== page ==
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The topic of patient centricity remains very active in the clinical trials industry, as the concept continues to emerge and evolve. The purpose of this Patient Centered Clinical Trials facilitated by our friends at eyeforpharma virtual roundtable is to (a) better understand the definition of patient centricity, (b) uncover challenges associated with industry wide patient centered technology adoption and (c) how patient centricity/engagement technologies will push the biopharmaceutical industry to c
The topic of patient centricity remains very active in the clinical trials industry, as the concept continues to emerge and evolve. The purpose of this Patient Centered Clinical Trials facilitated by our friends at eyeforpharma virtual roundtable is to (a) better understand the definition of patient centricity, (b) uncover challenges associated with industry wide patient centered technology adoption and (c) how patient centricity/engagement technologies will push the biopharmaceutical industry to change.
This panel includes a consortium of digital health innovators including Fabio Gratton, Founder, Alchemy Factory, Co-founder & CEO, CureClick, Abbe Steel, Founder & CEO, HealthiVibe, Tyler Trueg, Director of Clinical Product, TrialReach, and Sean Vassilaros, Partner & COO, Thread Research
What is Patient Centricity?
The panel’s general consensus on defining patient centricity led towards the notion involving ‘walking in the patient’s shoes.’ This would require regular interactions with patients, understanding their needs, and involving them in the development of a new medical product process through post-marketing and payer approval.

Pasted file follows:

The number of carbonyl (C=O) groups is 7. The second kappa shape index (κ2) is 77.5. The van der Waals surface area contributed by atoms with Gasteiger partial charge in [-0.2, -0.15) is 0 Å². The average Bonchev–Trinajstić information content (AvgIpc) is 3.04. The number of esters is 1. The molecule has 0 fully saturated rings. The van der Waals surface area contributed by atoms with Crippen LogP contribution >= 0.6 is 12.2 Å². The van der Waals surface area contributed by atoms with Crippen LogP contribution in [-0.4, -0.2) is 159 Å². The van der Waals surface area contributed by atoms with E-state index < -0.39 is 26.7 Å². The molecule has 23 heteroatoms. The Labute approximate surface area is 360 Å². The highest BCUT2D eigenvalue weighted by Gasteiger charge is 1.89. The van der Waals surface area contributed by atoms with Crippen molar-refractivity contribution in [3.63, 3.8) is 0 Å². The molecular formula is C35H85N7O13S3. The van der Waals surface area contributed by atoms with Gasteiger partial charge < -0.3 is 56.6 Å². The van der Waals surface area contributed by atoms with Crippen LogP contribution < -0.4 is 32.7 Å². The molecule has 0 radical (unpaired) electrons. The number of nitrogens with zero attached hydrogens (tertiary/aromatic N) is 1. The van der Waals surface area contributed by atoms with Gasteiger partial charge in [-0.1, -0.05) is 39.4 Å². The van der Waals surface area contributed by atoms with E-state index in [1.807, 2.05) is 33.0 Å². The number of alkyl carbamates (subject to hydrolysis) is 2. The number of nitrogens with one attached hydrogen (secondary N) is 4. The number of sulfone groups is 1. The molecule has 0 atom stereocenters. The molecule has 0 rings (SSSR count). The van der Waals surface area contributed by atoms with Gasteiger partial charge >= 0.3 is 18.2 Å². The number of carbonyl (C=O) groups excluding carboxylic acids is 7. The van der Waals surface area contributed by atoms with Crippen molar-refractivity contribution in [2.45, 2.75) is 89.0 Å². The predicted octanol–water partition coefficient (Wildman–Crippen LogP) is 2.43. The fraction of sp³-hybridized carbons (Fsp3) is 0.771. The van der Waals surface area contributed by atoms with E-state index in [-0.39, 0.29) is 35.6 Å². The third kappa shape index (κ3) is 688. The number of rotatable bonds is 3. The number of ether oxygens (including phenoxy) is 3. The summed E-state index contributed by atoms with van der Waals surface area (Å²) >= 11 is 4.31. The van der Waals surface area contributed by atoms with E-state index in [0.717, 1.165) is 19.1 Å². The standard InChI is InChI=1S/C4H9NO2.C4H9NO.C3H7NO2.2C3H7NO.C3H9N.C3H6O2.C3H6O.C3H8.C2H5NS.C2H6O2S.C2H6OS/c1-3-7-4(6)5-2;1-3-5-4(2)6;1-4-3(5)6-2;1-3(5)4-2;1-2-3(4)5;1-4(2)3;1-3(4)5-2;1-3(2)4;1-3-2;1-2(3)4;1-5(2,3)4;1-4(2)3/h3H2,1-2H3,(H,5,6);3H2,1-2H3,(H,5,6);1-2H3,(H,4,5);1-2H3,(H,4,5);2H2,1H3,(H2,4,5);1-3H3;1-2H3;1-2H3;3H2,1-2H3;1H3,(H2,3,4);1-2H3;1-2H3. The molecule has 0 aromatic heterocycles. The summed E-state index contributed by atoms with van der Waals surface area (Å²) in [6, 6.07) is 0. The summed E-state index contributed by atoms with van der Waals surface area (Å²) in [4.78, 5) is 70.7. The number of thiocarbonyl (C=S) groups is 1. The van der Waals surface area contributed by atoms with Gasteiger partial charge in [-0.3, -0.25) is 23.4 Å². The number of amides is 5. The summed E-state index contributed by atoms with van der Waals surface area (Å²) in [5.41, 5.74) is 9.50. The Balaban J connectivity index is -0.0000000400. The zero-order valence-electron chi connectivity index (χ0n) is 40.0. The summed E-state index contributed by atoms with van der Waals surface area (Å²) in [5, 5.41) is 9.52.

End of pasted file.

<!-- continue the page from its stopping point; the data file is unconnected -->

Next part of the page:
Gratton indicated, “it really means not only walking in the patient’s shoes, but also seeing the world through their eyes, and really understanding their needs, which requires interacting with patients, listening to them and truly making them a part of the solutions that we create as an industry.” Vassilaros added, “we strongly believe that the patient needs to be a part of the research process. They have a voice. They feel like they have more responsibility and power to be able to effect change in the world today. So our goal should be to allow them to have a voice, and allow them to craft exactly what should be studied and what’s important to them.”
Trueg elaborated, “we should give them [patients] the power to access this [clinical trial] information and make their own decisions. With the prevalence of the Internet and medical records, and everything going into a lot of technical avenues, it’s really about the access to information and empowering patients to make their own educated decisions, not being gated by traditional models.” Steel said, “from a pharmaceutical company perspective, I think what’s really critical for thinking ‘patient centricity’ is that patients are considered stakeholders as important as prescribers, investigators, and regulators.”
Challenges in Technology Adoption: Stagnant Biopharmaceutical Culture
What clearly came out of this discussion is that biopharmaceutical enterprises lack the ability to implement flexible and fast changing cultures, which is hindering patient centric technology adoption. Additional challenges included integrating patient’s needs (which tend to be simple) into the complex biopharmaceutical clinical setting, and how to leverage big data.
Steel indicated, “I think that really, it’s culture. We see it with companies’ fear of taking risks, fear of hearing about adverse events – we’ve heard all about that with social media concerns – fear of getting slapped on the wrist for off-label discussions. I started working in biopharmaceuticals 25 years ago, and the culture hasn’t changed very much. It’s a challenge when you have legal, compliance, privacy, and regulatory departments that hinder patient centricity efforts.